The goal of this study is to investigate the hydration and dehydration induced structural changes of native cellulose. Never dried cotton, and never dried bacterial cellulose with and without added matrix polymer xyloglucan, are examined under the influence of dehydration and rehydration. Significant crystal structure changes were observed in the later stage of drying for both cotton and bacterial cellulose (BC). The 1 % lateral expansion in glucan chain spacing and 17 % decrease of calculated Scherrer dimension were detected for cotton due to the distortion of the structure possibly caused by mechanical stresses associated with drying. No detectable changes on average glucan chain spacings were observed for large BC crystals. However, an average width decrease by 4.4 nm was discovered in the (010) direction, which was more significant than that observed in the (100) and (110) directions. It is hypothesized that co-crystallized elementary fibrils preferentially disassociate along the (010) plane resulting in a significant reduction of crystal width. In the BC-xyloglucan model composite, the presence of xyloglucan does not interfere with the dehydration behavior. Rehydration leads to some structural changes but to a lesser extent than the initial drying. High temperature dehydration induced deformation and crystal size changes are found to be non-reversible due to the removal of the last hydration layer on the cellulose surface.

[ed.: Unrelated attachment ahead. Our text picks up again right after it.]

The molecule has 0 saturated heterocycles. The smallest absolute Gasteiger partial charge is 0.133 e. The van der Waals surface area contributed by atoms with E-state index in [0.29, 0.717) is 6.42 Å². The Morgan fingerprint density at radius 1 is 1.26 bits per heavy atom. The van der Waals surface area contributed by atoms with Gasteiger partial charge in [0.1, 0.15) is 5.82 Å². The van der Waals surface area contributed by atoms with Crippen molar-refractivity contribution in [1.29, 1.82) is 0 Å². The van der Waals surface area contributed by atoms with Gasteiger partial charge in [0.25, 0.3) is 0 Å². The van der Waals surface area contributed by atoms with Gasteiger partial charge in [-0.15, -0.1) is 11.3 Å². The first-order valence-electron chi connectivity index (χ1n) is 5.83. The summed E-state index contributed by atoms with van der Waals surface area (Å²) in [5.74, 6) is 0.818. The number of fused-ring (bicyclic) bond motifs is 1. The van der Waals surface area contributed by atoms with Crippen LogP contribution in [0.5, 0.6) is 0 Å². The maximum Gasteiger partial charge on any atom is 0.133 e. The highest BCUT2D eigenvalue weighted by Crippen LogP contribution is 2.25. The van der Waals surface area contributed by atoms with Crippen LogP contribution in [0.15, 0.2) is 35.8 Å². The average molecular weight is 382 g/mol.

All Science Journal Classification (ASJC) codes
- Polymers and Plastics